I love a leap year.
In this era where nearly everything can be adjusted to suit standards that seem more exacting by the day, where we calculate our time down to the second on a regular basis and even a baby’s birth can be scheduled, there is something to be celebrated – something pleasingly archaic if slightly bizarre – in the continuing existence of February 29th.
The only down side is that it prolongs the end of this dreary month, which, as far as I am concerned, could not come soon enough.
Just when I thought I had endured this balmy winter largely unscathed, I was beset recently by the dreaded seasonal slump – I’ve mentioned it before, and I even had the temerity to suggest that I had avoided it this year; but that was sadly not the case (as evidenced in part by the recent waffle-mania that has overtaken our house).
So we aren’t celebrating the extra day in February, exactly.
It’s been an eventful few years – which coming from me, having lived a fairly unconventional and action-packed life, is saying a great deal – and although there were some harrowing times that I could certainly have done without, most of the time I marvel at how far we have come.
This recipe takes me back to the early days of my first pregnancy, and the beginning of my time here: a time when I felt utterly unmoored, far from everyone who knew me well and overwhelmed by what I had undertaken when I decided to embrace this new life, new love, new neighbourhood – and vastly empty new home.
But before it did I made a batch of socca one cold, bright March afternoon and ate it off a paper towel with my fingers, sitting on the floor all alone and looking out the bare kitchen window and shaping, in my mind’s eye, a life.
A long way, indeed.
I have made one addition to to this simple recipe, and fiddled somewhat with the method, so if you are a stickler you’ll find the original here. This is a southern French dish, ideally paired with cold rose served in tumblers in the heat of an August afternoon, but for some reason it always comes calling for me at this time of year.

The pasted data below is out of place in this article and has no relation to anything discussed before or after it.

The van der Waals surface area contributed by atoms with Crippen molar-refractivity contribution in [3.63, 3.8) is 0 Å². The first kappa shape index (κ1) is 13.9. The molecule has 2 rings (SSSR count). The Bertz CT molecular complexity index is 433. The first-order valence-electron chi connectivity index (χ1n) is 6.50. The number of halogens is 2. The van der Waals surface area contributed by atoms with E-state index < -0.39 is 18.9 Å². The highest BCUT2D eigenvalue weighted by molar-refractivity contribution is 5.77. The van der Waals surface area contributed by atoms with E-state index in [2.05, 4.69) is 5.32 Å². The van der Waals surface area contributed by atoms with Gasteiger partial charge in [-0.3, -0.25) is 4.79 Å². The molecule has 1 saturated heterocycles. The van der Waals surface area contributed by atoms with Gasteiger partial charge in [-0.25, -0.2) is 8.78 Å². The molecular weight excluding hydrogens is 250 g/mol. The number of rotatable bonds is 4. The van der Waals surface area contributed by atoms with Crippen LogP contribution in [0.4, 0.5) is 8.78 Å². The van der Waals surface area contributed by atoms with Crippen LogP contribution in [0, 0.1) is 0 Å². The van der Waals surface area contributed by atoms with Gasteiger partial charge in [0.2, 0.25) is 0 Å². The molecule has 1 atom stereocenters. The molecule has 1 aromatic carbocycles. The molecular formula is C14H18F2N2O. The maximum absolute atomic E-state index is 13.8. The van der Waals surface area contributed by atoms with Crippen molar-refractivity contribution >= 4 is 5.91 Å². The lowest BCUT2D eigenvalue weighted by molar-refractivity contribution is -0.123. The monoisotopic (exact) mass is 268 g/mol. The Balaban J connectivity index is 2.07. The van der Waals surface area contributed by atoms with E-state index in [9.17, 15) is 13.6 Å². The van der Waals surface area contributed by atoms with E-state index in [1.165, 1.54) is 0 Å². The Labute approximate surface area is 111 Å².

2c chickpea flour
2 tsp coarse sea salt
2 tsp ground cumin (I am currently obsessed with roasted cumin and would recommend that if you can find it, but regular ground cumin is of course more than fine)
a generous grinding of black pepper
2c warm water
1/4c extra virgin olive oil
1 medium onion, halved lengthwise and then thinly sliced, lengthwise
2-4 tbsp olive oil (not necessarily extra virgin, since it’s going into a very hot pan)
Sift flour into a large mixing bowl. Add salt, cumin and pepper and stir to combine, then slowly whisk in water to form a smooth batter. Whisk in extra virgin olive oil. Cover and let the batter sit for as long as possible, ideally an hour or two and overnight if it comes to that.
Set a 10-inch cast iron skillet on a rack in the middle of the oven and preheat oven to 450 degrees.
Stir onions into batter.
When oven and pan are hot, remove pan from heat; swirl about a tablespoon of olive oil into the pan, then add a scant ladleful of batter, tilting the pan so that the batter reaches the edges and thinly coats the bottom. Return pan to oven and cook 8-10 minutes, until batter is golden around the edges. Gently flip the socca in the pan; return to the oven and cook a further 3-4 minutes, until golden and crispy on both sides.